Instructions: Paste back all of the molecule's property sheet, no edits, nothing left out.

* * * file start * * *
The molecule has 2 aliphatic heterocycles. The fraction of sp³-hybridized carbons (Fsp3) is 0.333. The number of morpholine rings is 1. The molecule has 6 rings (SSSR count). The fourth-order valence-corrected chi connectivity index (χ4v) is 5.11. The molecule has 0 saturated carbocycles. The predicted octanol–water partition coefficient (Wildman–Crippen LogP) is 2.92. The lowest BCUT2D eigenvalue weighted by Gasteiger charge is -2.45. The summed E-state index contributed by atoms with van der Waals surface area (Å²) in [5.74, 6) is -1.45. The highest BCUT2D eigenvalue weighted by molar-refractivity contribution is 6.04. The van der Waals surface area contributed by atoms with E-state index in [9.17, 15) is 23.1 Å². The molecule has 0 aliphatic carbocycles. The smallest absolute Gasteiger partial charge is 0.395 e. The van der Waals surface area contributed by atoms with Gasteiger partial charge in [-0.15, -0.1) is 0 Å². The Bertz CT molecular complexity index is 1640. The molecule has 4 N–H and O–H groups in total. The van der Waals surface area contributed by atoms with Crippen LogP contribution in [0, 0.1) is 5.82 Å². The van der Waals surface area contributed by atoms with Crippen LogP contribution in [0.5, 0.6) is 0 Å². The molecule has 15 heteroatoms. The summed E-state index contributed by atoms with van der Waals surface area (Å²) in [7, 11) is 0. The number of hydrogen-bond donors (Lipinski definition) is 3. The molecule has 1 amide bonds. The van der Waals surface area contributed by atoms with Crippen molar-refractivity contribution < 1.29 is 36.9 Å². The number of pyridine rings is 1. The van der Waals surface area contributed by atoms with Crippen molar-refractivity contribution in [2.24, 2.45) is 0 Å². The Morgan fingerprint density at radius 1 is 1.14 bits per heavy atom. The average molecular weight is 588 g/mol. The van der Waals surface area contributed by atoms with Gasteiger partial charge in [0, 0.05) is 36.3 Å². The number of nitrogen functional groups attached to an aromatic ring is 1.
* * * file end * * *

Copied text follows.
The molecule has 2 aliphatic heterocycles. The fraction of sp³-hybridized carbons (Fsp3) is 0.333. The number of morpholine rings is 1. The molecule has 6 rings (SSSR count). The fourth-order valence-corrected chi connectivity index (χ4v) is 5.11. The molecule has 0 saturated carbocycles. The predicted octanol–water partition coefficient (Wildman–Crippen LogP) is 2.92. The lowest BCUT2D eigenvalue weighted by Gasteiger charge is -2.45. The summed E-state index contributed by atoms with van der Waals surface area (Å²) in [5.74, 6) is -1.45. The highest BCUT2D eigenvalue weighted by molar-refractivity contribution is 6.04. The van der Waals surface area contributed by atoms with E-state index in [9.17, 15) is 23.1 Å². The molecule has 0 aliphatic carbocycles. The smallest absolute Gasteiger partial charge is 0.395 e. The van der Waals surface area contributed by atoms with Gasteiger partial charge in [-0.15, -0.1) is 0 Å². The Bertz CT molecular complexity index is 1640. The molecule has 4 N–H and O–H groups in total. The van der Waals surface area contributed by atoms with Crippen LogP contribution in [0, 0.1) is 5.82 Å². The van der Waals surface area contributed by atoms with Crippen LogP contribution in [0.5, 0.6) is 0 Å². The molecule has 15 heteroatoms. The summed E-state index contributed by atoms with van der Waals surface area (Å²) in [7, 11) is 0. The number of hydrogen-bond donors (Lipinski definition) is 3. The molecule has 1 amide bonds. The van der Waals surface area contributed by atoms with Crippen molar-refractivity contribution < 1.29 is 36.9 Å². The number of pyridine rings is 1. The van der Waals surface area contributed by atoms with Crippen molar-refractivity contribution in [2.24, 2.45) is 0 Å². The Morgan fingerprint density at radius 1 is 1.14 bits per heavy atom. The average molecular weight is 588 g/mol. The van der Waals surface area contributed by atoms with Gasteiger partial charge in [0, 0.05) is 36.3 Å². The number of nitrogen functional groups attached to an aromatic ring is 1.